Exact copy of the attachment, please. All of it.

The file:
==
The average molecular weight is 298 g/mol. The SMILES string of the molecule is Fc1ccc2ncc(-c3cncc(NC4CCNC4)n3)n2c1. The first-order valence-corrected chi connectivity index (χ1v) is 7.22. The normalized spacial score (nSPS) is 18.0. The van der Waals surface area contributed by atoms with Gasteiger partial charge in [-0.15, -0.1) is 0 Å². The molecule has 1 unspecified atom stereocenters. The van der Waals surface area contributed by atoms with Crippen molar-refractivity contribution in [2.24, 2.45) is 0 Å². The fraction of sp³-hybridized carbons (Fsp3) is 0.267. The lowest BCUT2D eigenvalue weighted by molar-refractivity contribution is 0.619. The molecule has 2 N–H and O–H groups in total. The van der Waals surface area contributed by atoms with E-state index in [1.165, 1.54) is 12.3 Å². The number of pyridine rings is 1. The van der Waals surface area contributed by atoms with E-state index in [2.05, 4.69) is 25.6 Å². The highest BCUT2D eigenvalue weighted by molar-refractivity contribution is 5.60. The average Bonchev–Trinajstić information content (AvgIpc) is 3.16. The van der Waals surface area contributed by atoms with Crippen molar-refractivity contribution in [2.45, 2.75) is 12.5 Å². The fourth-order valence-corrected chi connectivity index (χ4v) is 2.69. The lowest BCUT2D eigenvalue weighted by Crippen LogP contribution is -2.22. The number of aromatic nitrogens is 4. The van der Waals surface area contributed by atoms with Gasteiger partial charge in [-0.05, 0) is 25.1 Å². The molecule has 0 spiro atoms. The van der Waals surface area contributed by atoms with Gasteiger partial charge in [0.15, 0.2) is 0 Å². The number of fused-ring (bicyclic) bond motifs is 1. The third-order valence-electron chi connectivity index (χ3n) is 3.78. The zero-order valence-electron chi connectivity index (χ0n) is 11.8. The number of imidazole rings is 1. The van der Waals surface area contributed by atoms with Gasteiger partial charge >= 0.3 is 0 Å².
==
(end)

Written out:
The average molecular weight is 298 g/mol. The SMILES string of the molecule is Fc1ccc2ncc(-c3cncc(NC4CCNC4)n3)n2c1. The first-order valence-corrected chi connectivity index (χ1v) is 7.22. The normalized spacial score (nSPS) is 18.0. The van der Waals surface area contributed by atoms with Gasteiger partial charge in [-0.15, -0.1) is 0 Å². The molecule has 1 unspecified atom stereocenters. The van der Waals surface area contributed by atoms with Crippen molar-refractivity contribution in [2.24, 2.45) is 0 Å². The fraction of sp³-hybridized carbons (Fsp3) is 0.267. The lowest BCUT2D eigenvalue weighted by molar-refractivity contribution is 0.619. The molecule has 2 N–H and O–H groups in total. The van der Waals surface area contributed by atoms with E-state index in [1.165, 1.54) is 12.3 Å². The number of pyridine rings is 1. The van der Waals surface area contributed by atoms with E-state index in [2.05, 4.69) is 25.6 Å². The highest BCUT2D eigenvalue weighted by molar-refractivity contribution is 5.60. The average Bonchev–Trinajstić information content (AvgIpc) is 3.16. The van der Waals surface area contributed by atoms with Crippen molar-refractivity contribution in [2.45, 2.75) is 12.5 Å². The fourth-order valence-corrected chi connectivity index (χ4v) is 2.69. The lowest BCUT2D eigenvalue weighted by Crippen LogP contribution is -2.22. The number of aromatic nitrogens is 4. The van der Waals surface area contributed by atoms with Gasteiger partial charge in [-0.05, 0) is 25.1 Å². The molecule has 0 spiro atoms. The van der Waals surface area contributed by atoms with Gasteiger partial charge in [0.15, 0.2) is 0 Å². The number of fused-ring (bicyclic) bond motifs is 1. The third-order valence-electron chi connectivity index (χ3n) is 3.78. The zero-order valence-electron chi connectivity index (χ0n) is 11.8. The number of imidazole rings is 1. The van der Waals surface area contributed by atoms with Gasteiger partial charge >= 0.3 is 0 Å².